Place, publisher, year, edition, pages
Uppsala: Acta Universitatis Upsaliensis, 2009. 57 p.
Series
Digital Comprehensive Summaries of Uppsala Dissertations from the Faculty of Medicine, ISSN 1651-6206 ; 433
Identifiers
urn:nbn:se:uu:diva-99067 (URN)978-91-554-7449-2 (ISBN)
Public defence
2009-04-17, Rudbecksalen, Rudbeck Laboratoriet, Uppsala, 13:00 (English)
Opponent
Supervisors
Available from: 2009-03-27 Created: 2009-03-06 Last updated: 2009-03-27Bibliographically approved
2. Gene Expression and DNA Methylation in Acute Lymphoblastic Leukemia
Open this publication in new window or tab >>Gene Expression and DNA Methylation in Acute Lymphoblastic Leukemia
2012 (English)Doctoral thesis, comprehensive summary (Other academic)
Abstract [en]

Pediatric acute lymphoblastic leukemia (ALL) is the most common malignancy in children, which results from the malignant transformation of progenitor cells in the bone marrow into leukemic cells. The precise mechanisms for this transformation are not well defined, however recent studies suggest that aberrant regulation of gene expression or DNA methylation may play an important role. Hence, the aim of this thesis was to use novel methods to investigate genome-wide gene expression and DNA methylation patterns in a large collection of primary ALL cells from pediatric patients. With these studies, we aimed to increase the understanding of factors that regulate gene expression and DNA methylation in ALL.

In the first study of the thesis we found that data obtained from genome-wide digital gene expression analysis enabled excellent cytogenetic subtype-specific classification of ALL cells and revealed new features of gene expression within the disease, such as prevalent antisense transcription and alternative polyadenylation. In the second study we used technology developed for large-scale single nucleotide polymorphism (SNP) genotyping for quantitative analysis of allele-specific gene expression (ASE), revealing widespread ASE in ALL cells. Analysis of DNA methylation in promoter regions of the genes displaying ASE using DNA-microarrays revealed frequent regulation of gene expression by DNA methylation. In the third study, using the same DNA methylation array, we identified differences in the DNA methylation patterns in ALL cells at diagnosis compared to healthy mononuclear cells from the bone marrow of the same children at remission. In the fourth study we measured the DNA methylation of >450,000 CpG sites across the genome in a large collection of ALL samples and non-leukemic control cells. We found that ALL cells displayed highly divergent DNA methylation patterns depending on their cytogenetic subtype and widespread regions of differential methylation were enriched for repressive histone marks. DNA methylation levels at distinct regions in the genome were substantially increased at relapse compared to matched cells from diagnosis.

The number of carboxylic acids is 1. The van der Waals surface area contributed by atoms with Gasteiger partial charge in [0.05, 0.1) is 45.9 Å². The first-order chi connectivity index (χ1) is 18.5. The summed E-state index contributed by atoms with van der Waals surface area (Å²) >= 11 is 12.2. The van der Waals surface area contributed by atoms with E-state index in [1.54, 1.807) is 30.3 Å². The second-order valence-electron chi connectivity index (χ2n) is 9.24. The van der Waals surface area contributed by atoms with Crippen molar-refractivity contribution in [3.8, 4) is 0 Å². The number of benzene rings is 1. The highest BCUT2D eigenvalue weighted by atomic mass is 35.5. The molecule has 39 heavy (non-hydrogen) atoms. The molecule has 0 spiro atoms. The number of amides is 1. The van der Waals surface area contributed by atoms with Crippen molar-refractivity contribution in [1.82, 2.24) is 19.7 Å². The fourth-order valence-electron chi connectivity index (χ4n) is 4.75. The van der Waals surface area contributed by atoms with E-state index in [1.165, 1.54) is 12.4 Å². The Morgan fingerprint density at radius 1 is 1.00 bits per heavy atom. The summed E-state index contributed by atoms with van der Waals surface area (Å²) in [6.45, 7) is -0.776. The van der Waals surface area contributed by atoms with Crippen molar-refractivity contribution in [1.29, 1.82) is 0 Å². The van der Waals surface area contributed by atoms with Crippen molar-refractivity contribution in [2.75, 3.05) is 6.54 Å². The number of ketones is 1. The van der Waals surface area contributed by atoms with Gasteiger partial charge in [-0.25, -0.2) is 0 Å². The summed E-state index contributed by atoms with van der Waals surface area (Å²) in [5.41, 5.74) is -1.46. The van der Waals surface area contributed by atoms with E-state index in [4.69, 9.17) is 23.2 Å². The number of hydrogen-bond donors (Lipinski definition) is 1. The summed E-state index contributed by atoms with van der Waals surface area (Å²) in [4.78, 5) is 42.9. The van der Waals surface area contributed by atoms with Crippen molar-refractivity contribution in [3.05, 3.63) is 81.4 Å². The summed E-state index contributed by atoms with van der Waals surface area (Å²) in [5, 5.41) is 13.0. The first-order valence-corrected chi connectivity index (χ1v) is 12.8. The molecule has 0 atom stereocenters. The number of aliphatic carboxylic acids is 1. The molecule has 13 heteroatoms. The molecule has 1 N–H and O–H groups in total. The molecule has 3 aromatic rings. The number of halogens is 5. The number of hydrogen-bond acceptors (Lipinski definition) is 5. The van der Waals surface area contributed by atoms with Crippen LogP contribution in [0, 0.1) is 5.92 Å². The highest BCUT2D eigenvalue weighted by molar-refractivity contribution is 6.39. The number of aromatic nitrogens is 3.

Collectively, the results presented in this thesis provide new insights into the patterns of gene expression and epigenetic changes in ALL and further increase our understanding of the development and progression of the disease, which will hopefully lead to better treatment options in the future.

Place, publisher, year, edition, pages
Uppsala: Acta Universitatis Upsaliensis, 2012. 52 p.
Series
Digital Comprehensive Summaries of Uppsala Dissertations from the Faculty of Medicine, ISSN 1651-6206 ; 799
Keyword
Digital gene expression, Allele-specific gene expression, DNA methylation, Epigenetics, Acute lymphoblastic leukemia
National Category
Pediatrics Hematology Cancer and Oncology
Research subject
Molecular Medicine
Identifiers
urn:nbn:se:uu:diva-179680 (URN)978-91-554-8442-2 (ISBN)
Public defence
2012-10-05, Rudbecksalen, Rudbeck Laboratoriet, Uppsala, 13:00 (English)
Opponent
Supervisors
Available from: 2012-09-13 Created: 2012-08-21 Last updated: 2013-01-22Bibliographically approved

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Lundmark, AndersNordlund, JessicaLönnerholm, GudmarSyvänen, Ann-Christine